Due to Oblivion’s unique launch circumstances, Bethesda endeared themselves with a large number of gamers who would otherwise maybe not even try a fantasy RPG to begin with. These gamers were eager to play the next great Bethesda game, so Fallout 3 was also a huge success. Fallout 3 had an additional advantage in crossover potential because it resembled a first person shooter, a genre that had become the most popular among the wider gaming audience by that time. Anyone that has played Fallout 3 will tell you that it’s not really a shooter, but that surface similarity was enough to get more people that may not typically play an RPG to try it out, thus creating more Bethesda fans.

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So, that brings us to Skyrim, a game that went far beyond the success of Oblivion and Fallout 3 into a realm usually reserved for Mario, GTA, and Call of Duty. Skyrim was obviously helped by the wave of interest that came in the wake of Oblivion and Fallout 3, but other factors helped it go far beyond that point. One of the biggest boosts to Skyrim’s success was likely Game of Thrones. The first season aired on HBO just months before Skryim launched, and its massive critical success combined with its huge cultural impact probably sparked interest in the fantasy setting. Game of Thrones made swords, dragons, and medieval fantasy insanely popular at the absolute perfect time for Skyrim to capitalize on it.

Skyrim also really benefited from the smart decisions Bethesda made in making the game more accessible without sacrificing too much of the depth. By removing the character classes, the beginning of the game was less daunting to newcomers and the dynamic skill progression gave everyone more freedom in terms of character development. Let’s also not forget that Bethesda games are unlike anything else available, and that feeling of freedom and losing oneself in a world is something that more than just hardcore game enthusiasts can appreciate.

The fact of the matter is, Bethesda made the most visually impressive and open ended game they had ever released at a time when there were simply an absurd number of consoles in homes around the world. So many developers and publishers think nonstop action and games streamlined to hell are the key to winning over the less hardcore crowd, but Skyrim proved that gamers can appreciate the freedom of simply inhabiting a realistic world.

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With Skyrim showing that mainstream success doesn’t have to come at the expense of freedom and depth, what does this mean for the future of the industry? Whether or not you like Skyrim, there’s really no arguing its success will have a positive effect on the greater gaming industry. Skyrim is a game with hundreds of hours of content, no microtransactions or payed cheats, DLC that is priced right and offers dozens of hours of content, and developer sanctioned modding tools that result in hundreds more hours of great community made content. A game that does all this and also happens to be one of the most successful games of all time can only ever be a positive influence on the industry.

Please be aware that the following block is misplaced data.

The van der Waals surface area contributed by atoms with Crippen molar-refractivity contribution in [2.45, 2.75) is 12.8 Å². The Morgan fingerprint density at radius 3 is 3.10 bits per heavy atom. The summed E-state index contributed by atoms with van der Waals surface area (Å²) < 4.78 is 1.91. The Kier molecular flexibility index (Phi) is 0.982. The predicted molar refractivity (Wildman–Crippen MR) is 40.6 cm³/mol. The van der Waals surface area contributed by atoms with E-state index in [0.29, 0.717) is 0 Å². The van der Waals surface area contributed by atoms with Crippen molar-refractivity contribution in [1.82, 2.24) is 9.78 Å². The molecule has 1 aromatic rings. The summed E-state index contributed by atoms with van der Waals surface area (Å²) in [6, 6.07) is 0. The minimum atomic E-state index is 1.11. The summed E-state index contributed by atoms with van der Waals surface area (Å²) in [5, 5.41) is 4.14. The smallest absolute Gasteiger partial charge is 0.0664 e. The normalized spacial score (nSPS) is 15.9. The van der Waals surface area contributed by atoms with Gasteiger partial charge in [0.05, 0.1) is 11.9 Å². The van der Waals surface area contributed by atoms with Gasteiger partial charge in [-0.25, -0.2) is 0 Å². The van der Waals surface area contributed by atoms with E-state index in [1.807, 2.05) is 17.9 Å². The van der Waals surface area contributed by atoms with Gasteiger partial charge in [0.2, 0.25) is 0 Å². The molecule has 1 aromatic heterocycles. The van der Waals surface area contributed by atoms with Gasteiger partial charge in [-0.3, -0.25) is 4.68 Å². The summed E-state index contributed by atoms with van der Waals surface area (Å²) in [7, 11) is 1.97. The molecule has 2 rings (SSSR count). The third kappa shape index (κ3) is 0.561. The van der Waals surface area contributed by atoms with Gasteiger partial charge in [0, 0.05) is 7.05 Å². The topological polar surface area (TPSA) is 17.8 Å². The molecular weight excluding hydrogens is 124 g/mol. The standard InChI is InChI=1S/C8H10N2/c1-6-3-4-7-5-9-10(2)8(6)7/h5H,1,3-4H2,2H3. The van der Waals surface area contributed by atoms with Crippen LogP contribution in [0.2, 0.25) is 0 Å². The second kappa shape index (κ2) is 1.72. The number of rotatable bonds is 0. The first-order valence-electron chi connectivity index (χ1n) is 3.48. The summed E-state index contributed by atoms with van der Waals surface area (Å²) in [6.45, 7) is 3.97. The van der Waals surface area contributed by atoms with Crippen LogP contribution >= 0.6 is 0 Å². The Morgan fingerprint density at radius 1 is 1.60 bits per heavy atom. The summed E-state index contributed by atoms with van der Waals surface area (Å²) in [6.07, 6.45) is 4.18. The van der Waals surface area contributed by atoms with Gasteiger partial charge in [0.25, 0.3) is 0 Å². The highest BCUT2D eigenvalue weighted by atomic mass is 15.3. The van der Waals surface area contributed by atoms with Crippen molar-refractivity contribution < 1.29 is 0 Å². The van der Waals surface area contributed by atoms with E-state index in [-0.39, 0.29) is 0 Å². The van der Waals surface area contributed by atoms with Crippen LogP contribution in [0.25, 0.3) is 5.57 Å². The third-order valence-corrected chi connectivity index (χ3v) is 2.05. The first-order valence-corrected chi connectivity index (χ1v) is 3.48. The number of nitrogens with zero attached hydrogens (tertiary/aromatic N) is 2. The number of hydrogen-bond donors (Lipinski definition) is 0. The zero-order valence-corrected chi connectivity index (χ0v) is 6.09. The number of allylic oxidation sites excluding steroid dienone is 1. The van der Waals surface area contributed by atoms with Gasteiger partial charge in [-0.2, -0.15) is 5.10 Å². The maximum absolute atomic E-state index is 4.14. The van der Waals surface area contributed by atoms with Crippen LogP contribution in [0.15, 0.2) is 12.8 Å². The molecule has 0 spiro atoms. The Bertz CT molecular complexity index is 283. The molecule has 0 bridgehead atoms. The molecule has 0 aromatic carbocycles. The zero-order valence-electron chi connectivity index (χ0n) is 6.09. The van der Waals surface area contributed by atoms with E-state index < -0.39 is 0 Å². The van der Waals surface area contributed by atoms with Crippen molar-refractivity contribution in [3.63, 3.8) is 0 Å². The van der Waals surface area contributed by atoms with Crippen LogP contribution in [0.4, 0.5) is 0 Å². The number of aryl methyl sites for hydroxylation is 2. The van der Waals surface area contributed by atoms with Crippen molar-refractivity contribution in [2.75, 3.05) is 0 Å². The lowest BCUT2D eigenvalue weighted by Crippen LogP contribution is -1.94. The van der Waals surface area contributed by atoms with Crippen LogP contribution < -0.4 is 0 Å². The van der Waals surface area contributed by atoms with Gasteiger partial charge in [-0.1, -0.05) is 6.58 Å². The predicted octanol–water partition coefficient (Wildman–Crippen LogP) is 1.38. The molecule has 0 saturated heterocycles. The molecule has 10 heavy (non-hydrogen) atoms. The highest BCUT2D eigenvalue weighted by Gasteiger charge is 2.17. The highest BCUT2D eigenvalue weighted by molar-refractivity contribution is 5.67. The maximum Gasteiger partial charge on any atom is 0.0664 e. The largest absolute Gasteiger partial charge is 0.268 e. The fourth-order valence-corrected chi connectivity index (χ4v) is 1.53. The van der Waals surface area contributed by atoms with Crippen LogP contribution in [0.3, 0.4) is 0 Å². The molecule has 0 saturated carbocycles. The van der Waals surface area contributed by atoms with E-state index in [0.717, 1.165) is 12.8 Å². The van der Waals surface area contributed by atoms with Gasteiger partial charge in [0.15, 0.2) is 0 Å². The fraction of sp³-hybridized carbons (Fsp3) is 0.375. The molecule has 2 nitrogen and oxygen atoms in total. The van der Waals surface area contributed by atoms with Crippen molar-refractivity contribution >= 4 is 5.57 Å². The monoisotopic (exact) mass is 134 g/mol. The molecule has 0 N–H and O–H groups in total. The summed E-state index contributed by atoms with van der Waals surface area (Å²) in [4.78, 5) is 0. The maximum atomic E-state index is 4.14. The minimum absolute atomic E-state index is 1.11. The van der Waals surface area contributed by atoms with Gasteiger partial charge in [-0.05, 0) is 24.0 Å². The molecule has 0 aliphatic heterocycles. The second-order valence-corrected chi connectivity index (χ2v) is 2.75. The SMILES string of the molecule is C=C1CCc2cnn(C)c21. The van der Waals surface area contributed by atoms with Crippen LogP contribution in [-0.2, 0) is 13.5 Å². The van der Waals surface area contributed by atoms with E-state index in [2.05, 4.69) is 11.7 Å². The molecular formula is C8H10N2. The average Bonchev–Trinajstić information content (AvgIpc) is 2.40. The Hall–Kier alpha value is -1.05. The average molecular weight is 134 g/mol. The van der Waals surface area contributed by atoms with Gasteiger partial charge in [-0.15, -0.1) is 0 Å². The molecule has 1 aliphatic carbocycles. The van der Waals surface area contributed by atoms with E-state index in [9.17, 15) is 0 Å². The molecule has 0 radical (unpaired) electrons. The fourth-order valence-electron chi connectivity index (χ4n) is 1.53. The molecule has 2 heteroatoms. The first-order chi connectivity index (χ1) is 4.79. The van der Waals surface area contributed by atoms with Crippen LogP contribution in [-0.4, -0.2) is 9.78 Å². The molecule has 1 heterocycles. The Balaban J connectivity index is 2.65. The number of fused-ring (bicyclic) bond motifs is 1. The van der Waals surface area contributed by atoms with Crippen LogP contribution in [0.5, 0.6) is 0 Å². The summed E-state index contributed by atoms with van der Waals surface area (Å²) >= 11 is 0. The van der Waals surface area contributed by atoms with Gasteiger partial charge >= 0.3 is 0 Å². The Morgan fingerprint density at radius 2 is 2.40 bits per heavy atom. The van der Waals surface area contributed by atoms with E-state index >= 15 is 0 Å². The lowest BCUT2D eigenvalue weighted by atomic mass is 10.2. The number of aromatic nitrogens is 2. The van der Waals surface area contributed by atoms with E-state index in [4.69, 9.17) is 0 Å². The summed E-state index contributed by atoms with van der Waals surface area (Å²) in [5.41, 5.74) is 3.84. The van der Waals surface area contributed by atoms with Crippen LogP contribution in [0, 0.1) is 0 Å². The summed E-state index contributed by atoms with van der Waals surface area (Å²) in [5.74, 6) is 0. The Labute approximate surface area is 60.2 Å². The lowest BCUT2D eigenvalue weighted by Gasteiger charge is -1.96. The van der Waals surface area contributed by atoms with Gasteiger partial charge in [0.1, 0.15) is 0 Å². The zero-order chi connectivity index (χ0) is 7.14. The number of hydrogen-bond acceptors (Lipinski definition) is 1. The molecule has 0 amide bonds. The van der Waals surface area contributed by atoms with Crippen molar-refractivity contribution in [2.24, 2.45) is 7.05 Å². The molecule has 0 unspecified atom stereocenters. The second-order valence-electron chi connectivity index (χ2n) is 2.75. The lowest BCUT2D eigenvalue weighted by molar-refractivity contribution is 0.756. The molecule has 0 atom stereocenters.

If we look at some upcoming games, we can already see Skyrim’s influence. After the strong negative reaction to Dragon Age II, mostly centered around the dumbed down mechanics and lack of freedom with a shockingly small game world, Bioware seems to be taking direct cues from Skyrim for their next title. Dragon Age Inquisition is said to be open world, is hundreds of times the size of Dragon Age II, and is bringing back some of the more complex elements from the original.

Additionally, if you pay attention to some of the comments coming from lead designer Eiji Aonuma, the unannounced Wii U Zelda game would also seem to be going in a more Skyrim-like direction. Aonuma has made statements about the lack of freedom recent Zelda games have offered, and has also discussed rethinking the idea of doing dungeons in a specific order. For the record, Skyrim was one of the most popular western developed games of the past generation in Japan, as well.

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Now, it’s certainly possible that Skyrim’s success can’t be replicated and it’s just one of those unquantifiable phenomenons that won’t be repeated, though even if that is true I’d much prefer more games try to borrow ideas from Skyrim than Call of Duty. If the next five years are filled with “Skyrim clones” just as last generation was filled with “COD clones,” and the generation before that with “GTA Clones,” there could certainly be worse things to happen to this industry. However things go, it’s still fascinating and incredibly encouraging that a game like Skyrim is among the most commercially successful video games of all time.

  • Ryan Cartmel

    This is a great analysis and fun read. :)

    “no microtransactions or payed cheats, DLC that is priced right and offers dozens of hours of content,”

    Money quote right there.

    “no microtransactions or payed cheats, DLC that is priced right and offers dozens of hours of content,”

    Repeated for emphasis. ;)

  • PNutty

    Oblivion was far and away the most successful game in the series prior to Skyrim.

    So true, I didn’t fall in love with the series until I actually played Oblivion all the way through. It was only after that when I practically feel in love with the Elder Scrolls franchise.

  • Keez

    Great read.